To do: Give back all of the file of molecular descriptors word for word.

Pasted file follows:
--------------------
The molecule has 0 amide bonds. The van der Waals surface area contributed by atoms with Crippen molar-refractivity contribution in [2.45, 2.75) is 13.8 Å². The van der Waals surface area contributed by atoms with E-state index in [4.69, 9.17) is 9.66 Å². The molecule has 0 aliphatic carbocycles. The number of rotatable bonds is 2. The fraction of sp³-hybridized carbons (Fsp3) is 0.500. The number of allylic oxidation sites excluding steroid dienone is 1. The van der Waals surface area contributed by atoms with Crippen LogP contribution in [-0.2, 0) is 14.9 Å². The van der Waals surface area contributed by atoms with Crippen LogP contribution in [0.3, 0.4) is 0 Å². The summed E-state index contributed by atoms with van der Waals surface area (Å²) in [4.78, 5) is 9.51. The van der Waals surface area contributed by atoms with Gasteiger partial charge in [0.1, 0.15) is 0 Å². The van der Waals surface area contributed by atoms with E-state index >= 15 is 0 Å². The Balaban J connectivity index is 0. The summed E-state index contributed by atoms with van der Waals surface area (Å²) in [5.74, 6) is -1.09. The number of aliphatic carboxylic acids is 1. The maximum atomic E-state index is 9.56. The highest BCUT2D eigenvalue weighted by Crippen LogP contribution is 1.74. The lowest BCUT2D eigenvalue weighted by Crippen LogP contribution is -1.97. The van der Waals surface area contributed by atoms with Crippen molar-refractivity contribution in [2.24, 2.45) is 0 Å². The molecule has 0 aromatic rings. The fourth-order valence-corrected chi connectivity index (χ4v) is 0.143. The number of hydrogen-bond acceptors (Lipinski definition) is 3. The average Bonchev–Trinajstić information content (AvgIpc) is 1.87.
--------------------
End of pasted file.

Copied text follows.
The molecule has 0 amide bonds. The van der Waals surface area contributed by atoms with Crippen molar-refractivity contribution in [2.45, 2.75) is 13.8 Å². The van der Waals surface area contributed by atoms with E-state index in [4.69, 9.17) is 9.66 Å². The molecule has 0 aliphatic carbocycles. The number of rotatable bonds is 2. The fraction of sp³-hybridized carbons (Fsp3) is 0.500. The number of allylic oxidation sites excluding steroid dienone is 1. The van der Waals surface area contributed by atoms with Crippen LogP contribution in [-0.2, 0) is 14.9 Å². The van der Waals surface area contributed by atoms with Crippen LogP contribution in [0.3, 0.4) is 0 Å². The summed E-state index contributed by atoms with van der Waals surface area (Å²) in [4.78, 5) is 9.51. The van der Waals surface area contributed by atoms with Gasteiger partial charge in [0.1, 0.15) is 0 Å². The van der Waals surface area contributed by atoms with E-state index >= 15 is 0 Å². The Balaban J connectivity index is 0. The summed E-state index contributed by atoms with van der Waals surface area (Å²) in [5.74, 6) is -1.09. The number of aliphatic carboxylic acids is 1. The maximum atomic E-state index is 9.56. The highest BCUT2D eigenvalue weighted by Crippen LogP contribution is 1.74. The lowest BCUT2D eigenvalue weighted by Crippen LogP contribution is -1.97. The van der Waals surface area contributed by atoms with Crippen molar-refractivity contribution in [2.24, 2.45) is 0 Å². The molecule has 0 aromatic rings. The fourth-order valence-corrected chi connectivity index (χ4v) is 0.143. The number of hydrogen-bond acceptors (Lipinski definition) is 3. The average Bonchev–Trinajstić information content (AvgIpc) is 1.87.